The blackbird hops up to the window, despairing, there’s only black leaves on the patio today. Of course I’ll go out later, wrapped a little against the bluster but revelling in the cut of cold across my face, a reminder that I breathe.
Storms have their place and if I were braver than I am, I’d climb the trees, I’d scrape my knees and cut my arms as I pulled up. And from the top, up there on the left by the raven’s nest, I’d hang on and sway in this harshness. I wonder if the sounds would be as loud from deep inside the branches, but how glorious it would feel, to not be the face at the window but to be sodden and ripped, to hang tight and bend as the rain slices round us. Maybe later, I’ll ease out into its din.
I’m grateful for the storm, as though the streets and towns and country I still inhabit can pop into my mind and feel my thoughts.
On days like these, I live for the howling of trees. I resonate. It calms me.
She listened to his breath and watched his hands, they were resting in folded arms across his face and she thought of them fresh from birth, grabbing onto her thumb, wrapping themselves around her finger. And then hot and small as they fumbled with bright bricks on the floor.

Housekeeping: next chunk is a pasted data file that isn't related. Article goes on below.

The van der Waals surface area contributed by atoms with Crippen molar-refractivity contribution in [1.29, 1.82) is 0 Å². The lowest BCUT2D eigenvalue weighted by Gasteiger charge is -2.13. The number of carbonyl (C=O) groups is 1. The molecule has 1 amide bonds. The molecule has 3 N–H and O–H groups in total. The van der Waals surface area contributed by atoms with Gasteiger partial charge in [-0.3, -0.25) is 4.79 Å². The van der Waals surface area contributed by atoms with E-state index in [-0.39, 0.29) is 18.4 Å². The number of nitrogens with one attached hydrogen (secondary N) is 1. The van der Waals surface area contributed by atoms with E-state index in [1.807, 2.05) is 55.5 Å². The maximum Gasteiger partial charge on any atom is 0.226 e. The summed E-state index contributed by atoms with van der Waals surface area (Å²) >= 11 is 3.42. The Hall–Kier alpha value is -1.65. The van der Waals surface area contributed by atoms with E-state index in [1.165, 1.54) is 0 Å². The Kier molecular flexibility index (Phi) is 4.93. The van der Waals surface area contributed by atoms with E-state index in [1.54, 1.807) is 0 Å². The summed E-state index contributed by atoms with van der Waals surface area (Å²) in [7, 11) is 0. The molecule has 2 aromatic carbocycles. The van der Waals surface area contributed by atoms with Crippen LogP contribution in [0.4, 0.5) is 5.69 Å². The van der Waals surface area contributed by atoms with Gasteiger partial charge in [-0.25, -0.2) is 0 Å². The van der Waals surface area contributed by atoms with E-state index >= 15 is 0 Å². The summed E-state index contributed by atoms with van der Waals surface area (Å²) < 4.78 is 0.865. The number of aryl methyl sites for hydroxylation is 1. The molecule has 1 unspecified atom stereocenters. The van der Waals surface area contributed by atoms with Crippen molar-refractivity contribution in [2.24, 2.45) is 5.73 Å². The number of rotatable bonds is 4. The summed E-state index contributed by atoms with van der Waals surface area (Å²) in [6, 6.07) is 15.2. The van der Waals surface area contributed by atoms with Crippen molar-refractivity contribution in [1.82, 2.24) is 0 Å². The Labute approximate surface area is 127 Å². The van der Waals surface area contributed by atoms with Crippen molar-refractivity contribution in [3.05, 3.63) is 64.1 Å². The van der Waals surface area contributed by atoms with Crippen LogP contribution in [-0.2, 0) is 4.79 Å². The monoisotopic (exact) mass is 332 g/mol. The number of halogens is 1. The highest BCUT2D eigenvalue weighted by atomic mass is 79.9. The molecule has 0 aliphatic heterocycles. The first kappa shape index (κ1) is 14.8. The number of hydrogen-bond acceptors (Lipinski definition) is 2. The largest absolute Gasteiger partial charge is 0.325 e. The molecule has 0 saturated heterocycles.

There were hours when she held them on the walks to school, past their familiar way points, the big brick wall and the Spelling Hill, the Opening Trees and then the gates and they held pens. The hands she looked at now, that gripped the pencils, that formed the words, that scribbled and drew mazes then shaped sentences across their days, were the hands in the final playground when they swung from monkey bars, one determined grasp after another, pulling himself along before they left, before the photos at the gate and they left.
She remembered his hand as it clutched hers, as they sat heads down on the pews, in darkness when the light was sucked out of their world. And how she held tight, how she clung firm to him and him to her as they stumbled forward in an unstable new world and then they looked up.
To his hands, bigger, lifting heavy bags of books and different walks without her and he grew. He grew in ways and wisdom, in taking on his world and subjects came and subjects went, fingers folded around revision pens, shoving through hair as he leant over exam papers and he thought. His mind whirring and whirling, making links, his fingers fiddling as he waited for results.